Last edited by geraldfryjr; 23rd February 2012 at 07:17 AM.
|23rd February 2012, 08:16 AM||#14|
Join Date: Feb 2008
So now that I have convinced my self of the accuracy of Winlsd I did a few more simulations using the MCM 8" sub compared to my RS 8" sub.
Even though these were meant to be for a dipole configuration Winlsd still depicts them as a closed box.
The results were very impressive besides.
The first plot was each type of single driver at one watt of signal input.
The second plot is the same but for a maximum Xmax setting at 20hz about 22 watts of signal input.
The third is for 6 drivers with xmax of 8.5mm at 20hz at 140 watts input.
And, The fourth is for 8 drivers at an xmax of 9.7mm at 20hz (8mm at 30hz) with 250 watts rms input.
This shows why I like these drivers for the money.
But, I have not tried one yet so I would get a few of them to try out first before getting a bunch of them.
But so far the do look very promising especially for a closed box type system if they turn out to be to noisey for a dipole setup.
Remember to added another 6db to this for stereo and they still should only be -6db shy from the maximum in these plots and that would be about 110db Spl.
Not to mention that room gain may make up the difference as well.
Knowing what my past experience was with my 6 X 6.5" open back cabinet, 12 to 16 of these drivers will fill a room quite nicely even in a dipole setup or open back line array.
I did a little calculation using surface area alone using my system, and my system is about the equivelant to 15 X 8" drivers and my Spl's seem to coincide with the data in the simulations.
My 10" and 12" drivers don't have anywhere the xmax that these things have.
When I got my drivers I almost got 12 to 16 of them for the soul purpose of trying a dipole system.
But I ended up with 8 and I burned one up by accident last year trying to test it, and, another one I dropped the day a brought them home trying to carry the stack in.
It had bent the frame and the voice coil is rubbing on the magnet,it sucks but things happen.
There is a chance that I could fix it but I am now down one driver so I now have six.
After todays measurements I am seriously think of just sticking with a dipole setup with my remaining six 8"er's and use them nearfield in front of my mixer just because of the lower THD and sound quality.
As my main system is for completely rockin out and it does that job very well indeed !!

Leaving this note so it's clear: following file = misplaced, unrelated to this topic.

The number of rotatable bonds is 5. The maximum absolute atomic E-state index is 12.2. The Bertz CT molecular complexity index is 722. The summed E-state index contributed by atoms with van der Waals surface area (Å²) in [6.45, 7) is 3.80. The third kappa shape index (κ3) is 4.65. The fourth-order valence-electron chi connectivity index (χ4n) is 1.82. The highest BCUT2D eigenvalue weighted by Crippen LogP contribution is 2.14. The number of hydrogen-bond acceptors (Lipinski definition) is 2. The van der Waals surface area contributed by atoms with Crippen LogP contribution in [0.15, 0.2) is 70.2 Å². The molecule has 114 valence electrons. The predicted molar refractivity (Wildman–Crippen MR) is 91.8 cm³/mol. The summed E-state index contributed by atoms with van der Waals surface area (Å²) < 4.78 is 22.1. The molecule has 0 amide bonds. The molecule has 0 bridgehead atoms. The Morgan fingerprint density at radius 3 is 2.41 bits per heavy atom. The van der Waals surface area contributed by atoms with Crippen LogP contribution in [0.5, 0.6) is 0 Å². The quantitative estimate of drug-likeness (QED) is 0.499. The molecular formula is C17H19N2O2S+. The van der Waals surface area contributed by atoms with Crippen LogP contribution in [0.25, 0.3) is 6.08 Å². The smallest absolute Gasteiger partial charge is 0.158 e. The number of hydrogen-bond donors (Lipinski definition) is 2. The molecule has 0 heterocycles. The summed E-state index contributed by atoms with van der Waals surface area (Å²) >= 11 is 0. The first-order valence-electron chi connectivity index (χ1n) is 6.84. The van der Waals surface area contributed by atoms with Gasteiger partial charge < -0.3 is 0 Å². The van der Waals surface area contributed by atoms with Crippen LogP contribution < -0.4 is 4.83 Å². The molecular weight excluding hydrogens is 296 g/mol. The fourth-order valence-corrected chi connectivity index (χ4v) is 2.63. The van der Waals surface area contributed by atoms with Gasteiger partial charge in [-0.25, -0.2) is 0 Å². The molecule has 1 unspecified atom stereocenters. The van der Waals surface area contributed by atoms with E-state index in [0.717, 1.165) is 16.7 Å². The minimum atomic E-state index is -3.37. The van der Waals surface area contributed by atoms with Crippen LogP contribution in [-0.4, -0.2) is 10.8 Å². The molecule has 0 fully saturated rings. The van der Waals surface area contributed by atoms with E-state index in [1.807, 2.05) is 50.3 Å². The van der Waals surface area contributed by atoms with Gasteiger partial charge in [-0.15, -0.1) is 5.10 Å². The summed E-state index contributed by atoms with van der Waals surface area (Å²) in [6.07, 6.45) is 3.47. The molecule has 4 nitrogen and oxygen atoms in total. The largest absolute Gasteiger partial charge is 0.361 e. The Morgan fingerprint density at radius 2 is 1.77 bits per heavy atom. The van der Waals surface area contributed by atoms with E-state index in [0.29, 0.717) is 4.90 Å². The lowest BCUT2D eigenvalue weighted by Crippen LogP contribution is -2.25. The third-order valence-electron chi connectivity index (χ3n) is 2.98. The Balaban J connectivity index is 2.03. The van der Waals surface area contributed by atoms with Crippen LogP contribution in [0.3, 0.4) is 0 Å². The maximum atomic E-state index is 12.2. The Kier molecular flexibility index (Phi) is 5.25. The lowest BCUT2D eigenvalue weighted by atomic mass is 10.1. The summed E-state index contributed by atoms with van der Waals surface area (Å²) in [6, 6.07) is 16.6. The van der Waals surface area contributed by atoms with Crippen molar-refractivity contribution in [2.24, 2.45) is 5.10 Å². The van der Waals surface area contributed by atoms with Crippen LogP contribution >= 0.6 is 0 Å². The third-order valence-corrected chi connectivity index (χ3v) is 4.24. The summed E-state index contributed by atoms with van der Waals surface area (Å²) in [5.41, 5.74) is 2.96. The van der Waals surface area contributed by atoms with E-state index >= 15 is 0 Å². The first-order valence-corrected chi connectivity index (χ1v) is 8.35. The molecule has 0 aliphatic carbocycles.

At least they will hold me over until I can get some newer and higher quality drivers.
I will do some checking in the dipole spread sheets as well as comparing to the peerless driver.
Peerless drivers are very good quality and so are the Daytons so I will take a closer look at those too.
More later !!!
P.S. I did not use any Linkwitz Transform's on any of these simulations as it would only be useful at moderate listening levels, and, If it was to be used I would make it an adjustable boost and cut type in order to be able to taylor the system to the room and the type of material that is being listened to at the time,IMHO.
Last edited by geraldfryjr; 23rd February 2012 at 08:29 AM.
|24th February 2012, 04:26 AM||#15|
Join Date: Dec 2009
Blog Entries: 1
I must have started writing a reply something like half a dozen times but I get interupted or there's not enough time.
This time I'll just write something short to tell you that I do read and appreciate what you write. I just haven't had the time to write a reply...
At the moment I'm leaning towards 6˝" drivers, 8 if possible but you never know...
Ok, time caught up with me again and I have to run. I'll be back and write some more later...
|24th February 2012, 05:13 AM||#16|
Join Date: Feb 2008
Thats cool, markusA,
I had been doing some more more sims today and I had some very interesting results.
I won't go into great detail,but here is what I have.
My Optimus driver has nearly the exact same specs as the peerless driver only has a 4 ohm voice coil and 2mm more of xmax.
And it has nearly the same curve as well with the difference in level showing due to it being a 4 ohm drive instead of 8 ohms.
The daytons look very good as well.
In all of these sims I used a 550 cu.ft. box and set the power levels for a 8 mm xmax at 20hz for 6 drivers.
The all look very good But to me the MCM driver seemed to be the best one for the money and had the highest output as well as a smoother low end roll off.
One of the dayton's only has an xmax of 6 mm but I set them all to 8mm's in the sim.
Then I got to thinking how the peerless even looks the same as the RS sub except for the gold spring loaded push connectors that are on the RS sub.
So, I did a free air THD test at three levels.
I didn't note any voltage levels but the highest one was near its xmax if not more.
Now they may look kind high but in reality the aren't bad at all.
The curves are the bottom of the HOLMimpulse chart are the THD curves and are in db's so here is a link to convert them,
THD to dB - convert percent to decibels dB and dB decibels to percentage percent voltage % vs per cent converter THD+N distortions calculation signal distortion factor attenuation in dB to distortion factor k in percent decibel damping - sengpielaudi
The sad thing is that you can never get those figures any where unless somebody tests them and posts them and this is where the risk of buying drivers comes in.
Zaph Audio has done this for a few of the well known drivers and a quite few from dayton as well.
If the manufacture's stated their THD's in there data sheets they probably wouldn't sell any drivers at all. he,he,he.
If the peerless is any thing like the RS driver then I would say that it is a little pricey.
These are the highest xmax drivers for an 8" that I could find.
The next possible step are the Bazooka 10"'s that parts express has for a very nice price.
And then there is the 12's but the displacement per cost factor now starts to sky rocket as I am assuming that you want to go with a dipole bass system.